In our current state of lockdown, the condition of social bonds might become both more tense, and more visible. Social bonds are written out in text messages, materialised in video chats … or not. Intimate relationships in households become concentrated. Even where partners and families previously coexisted reasonably happily, tensions become more present when we are all more present. The situation for those whose relationships were not so happy beforehand may be even more untenable, raw, trapped. Domestic violence charities and shelters – already affected by years of cuts to their funding – have been highlighting throughout the lockdown that this situation already appears to be increasing the amount of harm being caused to those in abusive relationships.

The role of violence, and violent relationships, in practices and experiences of suicide is an undercurrent in existing research, though often absent from public mental health discourse addressing suicide. It seems likely that this issue will also play a role in the Suicide Cultures study – in our reflection and inquiry into the contexts of cases of suicide across Scotland, as well as our exploration of how people in different situations and contexts make sense of suicide.

The social patterns of distress and dying

A core theme in the planning and design of the Suicide Cultures project was a concern with social inequalities of suicide, and with the impact of intersecting social positions and identities in shaping both understandings and practices of suicide. As the social practices, policies, and effects of these play out it is becoming increasingly apparent that these are impacting different communities and groups differently. Black and minority ethnic people appear to be more at risk of severe infection and death from Covid-19, with research urgently trying to understand why this might be. Scholars working on race, health and society have been clear that these dire outcomes have to be understood in light of enduring inequalities in resource, in power, along with deep histories of oppression and racism. People who have more precarious income and employment (or none), who live in cramped or poor quality housing are both more at risk of infection, and less able to withstand the tedium and claustrophobia of lockdown. It has been widely reported that those working in jobs now understood to be ‘vital’ (cleaners, supermarket workers, delivery drivers, not to mention porters and healthcare workers) are also among the poorest paid. Thus, these are workers who are both more exposed to infection, less well recompensed, and previously (still?) less valued.

It is well established, though still in need of further investigation, that suicide is also unequally patterned. Thus there are likely to be parallels between the inquiry into the social patterns of suicide that the Suicide Cultures study will undertake, but also the unequal impact of Covid-19 (and responses to it) are in turn likely to shape the data that we generate during the project. Experiences of bereavement are unlikely to be equally patterned – concentrated among Black and Minority ethnic people, among those with fewer socioeconomic resources. Experiences of unemployment may hit hard, and may hit already vulnerable communities hardest. We know that rising unemployment can lead to rises in suicide rates, though it is also maintained that this is not inevitable. How governments respond to the crisis, and associated economic upheaval, can have important effects on how far ‘economic shocks‘ are felt.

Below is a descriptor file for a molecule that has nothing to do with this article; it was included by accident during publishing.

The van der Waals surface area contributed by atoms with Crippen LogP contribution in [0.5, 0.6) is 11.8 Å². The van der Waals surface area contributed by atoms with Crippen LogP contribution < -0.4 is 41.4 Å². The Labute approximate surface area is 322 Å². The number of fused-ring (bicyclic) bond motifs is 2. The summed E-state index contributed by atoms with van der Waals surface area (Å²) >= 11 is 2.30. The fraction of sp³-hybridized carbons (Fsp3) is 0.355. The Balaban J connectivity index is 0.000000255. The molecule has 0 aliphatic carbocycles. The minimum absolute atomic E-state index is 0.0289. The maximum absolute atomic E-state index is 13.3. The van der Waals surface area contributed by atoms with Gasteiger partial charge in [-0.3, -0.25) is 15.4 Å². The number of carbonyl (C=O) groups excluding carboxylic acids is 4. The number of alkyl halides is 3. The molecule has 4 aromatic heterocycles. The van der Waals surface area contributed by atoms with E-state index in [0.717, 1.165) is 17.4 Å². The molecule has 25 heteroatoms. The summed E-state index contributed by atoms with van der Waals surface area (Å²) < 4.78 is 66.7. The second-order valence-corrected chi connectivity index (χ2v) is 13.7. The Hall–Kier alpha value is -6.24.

The Suicide Cultures project will have to attend to the impacts of Covid-19, and to the likely uneven and diverse ways that this impacts on different communities, in different places across Scotland.


The Suicide Cultures ‘launch’ date has necessarily had to be postponed (I cannot reasonably commit to leading the project whilst also providing almost full-time care to three young children). However, I hope that during this more extended period of planning and reflection I will be able to find some moments of time to strengthen the groundwork for the project, and therefore more successfully navigate the inevitably challenging times ahead.


Abrutyn, S., & Mueller, A.S. (2016). When Too Much Integration and Regulation Hurts: Reenvisioning Durkheim’s Altruistic Suicide. Society and Mental Health, 6, 56-71.

Abrutyn, S., Mueller, A.S., & Osborne, M. (2019). Rekeying Cultural Scripts for Youth Suicide: How Social Networks Facilitate Suicide Diffusion and Suicide Clusters Following Exposure to Suicide. Society and Mental Health, 2156869319834063.

African American Policy Forum – Under the Blacklight/Covid-19 – videos and resources here:

Chandler, A. (2019). Boys don’t cry? Critical phenomenology, self-harm and suicide. The Sociological Review, 67, 1350-1366.

Gunnell, D., Appleby, L., Arensman, E., Hawton, K., John, A., Kapur, N., et al. (2020) Suicide risk and prevention during the COVID-19 pandemic. The Lancet Psychiatry.

Franklin, A., Barbosa Neves, B., Hookway, N., Patulny, R., Tranter, B., & Jaworski, K. (2018). Towards an understanding of loneliness among Australian men: Gender cultures, embodied expression and the social bases of belonging. Journal of Sociology, 55, 124-143.

Reeves, A., & Stuckler, D. (2016). Suicidality, Economic Shocks, and Egalitarian Gender Norms. European Sociological Review, 32, 39-53.